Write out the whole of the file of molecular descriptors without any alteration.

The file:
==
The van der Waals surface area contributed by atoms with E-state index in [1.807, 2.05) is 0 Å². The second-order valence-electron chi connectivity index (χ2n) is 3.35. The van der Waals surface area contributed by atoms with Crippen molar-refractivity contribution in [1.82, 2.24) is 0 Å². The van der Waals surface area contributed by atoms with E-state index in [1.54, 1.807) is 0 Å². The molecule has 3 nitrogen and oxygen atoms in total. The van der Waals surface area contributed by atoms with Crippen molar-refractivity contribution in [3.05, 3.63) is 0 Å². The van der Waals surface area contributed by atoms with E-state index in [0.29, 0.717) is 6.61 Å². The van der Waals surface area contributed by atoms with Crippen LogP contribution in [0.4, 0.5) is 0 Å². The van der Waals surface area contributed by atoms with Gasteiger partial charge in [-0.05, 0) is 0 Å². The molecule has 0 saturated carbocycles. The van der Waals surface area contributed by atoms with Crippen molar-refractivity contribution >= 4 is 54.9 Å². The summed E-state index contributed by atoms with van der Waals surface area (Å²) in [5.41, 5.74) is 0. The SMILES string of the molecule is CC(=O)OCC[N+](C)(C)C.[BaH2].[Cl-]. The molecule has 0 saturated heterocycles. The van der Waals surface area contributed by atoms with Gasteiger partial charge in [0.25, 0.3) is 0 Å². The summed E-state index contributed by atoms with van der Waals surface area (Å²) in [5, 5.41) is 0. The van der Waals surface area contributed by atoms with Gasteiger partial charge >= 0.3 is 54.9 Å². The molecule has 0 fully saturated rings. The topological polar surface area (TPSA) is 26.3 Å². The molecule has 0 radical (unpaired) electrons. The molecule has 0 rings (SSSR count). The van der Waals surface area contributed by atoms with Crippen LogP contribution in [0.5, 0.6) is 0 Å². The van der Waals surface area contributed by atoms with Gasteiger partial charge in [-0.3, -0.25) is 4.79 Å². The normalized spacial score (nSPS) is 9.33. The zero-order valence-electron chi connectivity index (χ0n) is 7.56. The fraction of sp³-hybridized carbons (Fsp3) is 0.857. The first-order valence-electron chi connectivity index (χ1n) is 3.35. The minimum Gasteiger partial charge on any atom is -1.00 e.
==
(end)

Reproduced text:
The van der Waals surface area contributed by atoms with E-state index in [1.807, 2.05) is 0 Å². The second-order valence-electron chi connectivity index (χ2n) is 3.35. The van der Waals surface area contributed by atoms with Crippen molar-refractivity contribution in [1.82, 2.24) is 0 Å². The van der Waals surface area contributed by atoms with E-state index in [1.54, 1.807) is 0 Å². The molecule has 3 nitrogen and oxygen atoms in total. The van der Waals surface area contributed by atoms with Crippen molar-refractivity contribution in [3.05, 3.63) is 0 Å². The van der Waals surface area contributed by atoms with E-state index in [0.29, 0.717) is 6.61 Å². The van der Waals surface area contributed by atoms with Crippen LogP contribution in [0.4, 0.5) is 0 Å². The van der Waals surface area contributed by atoms with Gasteiger partial charge in [-0.05, 0) is 0 Å². The molecule has 0 saturated carbocycles. The van der Waals surface area contributed by atoms with Crippen molar-refractivity contribution >= 4 is 54.9 Å². The summed E-state index contributed by atoms with van der Waals surface area (Å²) in [5.41, 5.74) is 0. The SMILES string of the molecule is CC(=O)OCC[N+](C)(C)C.[BaH2].[Cl-]. The molecule has 0 saturated heterocycles. The van der Waals surface area contributed by atoms with Gasteiger partial charge in [0.25, 0.3) is 0 Å². The summed E-state index contributed by atoms with van der Waals surface area (Å²) in [5, 5.41) is 0. The van der Waals surface area contributed by atoms with Gasteiger partial charge >= 0.3 is 54.9 Å². The molecule has 0 fully saturated rings. The topological polar surface area (TPSA) is 26.3 Å². The molecule has 0 radical (unpaired) electrons. The molecule has 0 rings (SSSR count). The van der Waals surface area contributed by atoms with Crippen LogP contribution in [0.5, 0.6) is 0 Å². The van der Waals surface area contributed by atoms with Gasteiger partial charge in [-0.3, -0.25) is 4.79 Å². The normalized spacial score (nSPS) is 9.33. The zero-order valence-electron chi connectivity index (χ0n) is 7.56. The fraction of sp³-hybridized carbons (Fsp3) is 0.857. The first-order valence-electron chi connectivity index (χ1n) is 3.35. The minimum Gasteiger partial charge on any atom is -1.00 e.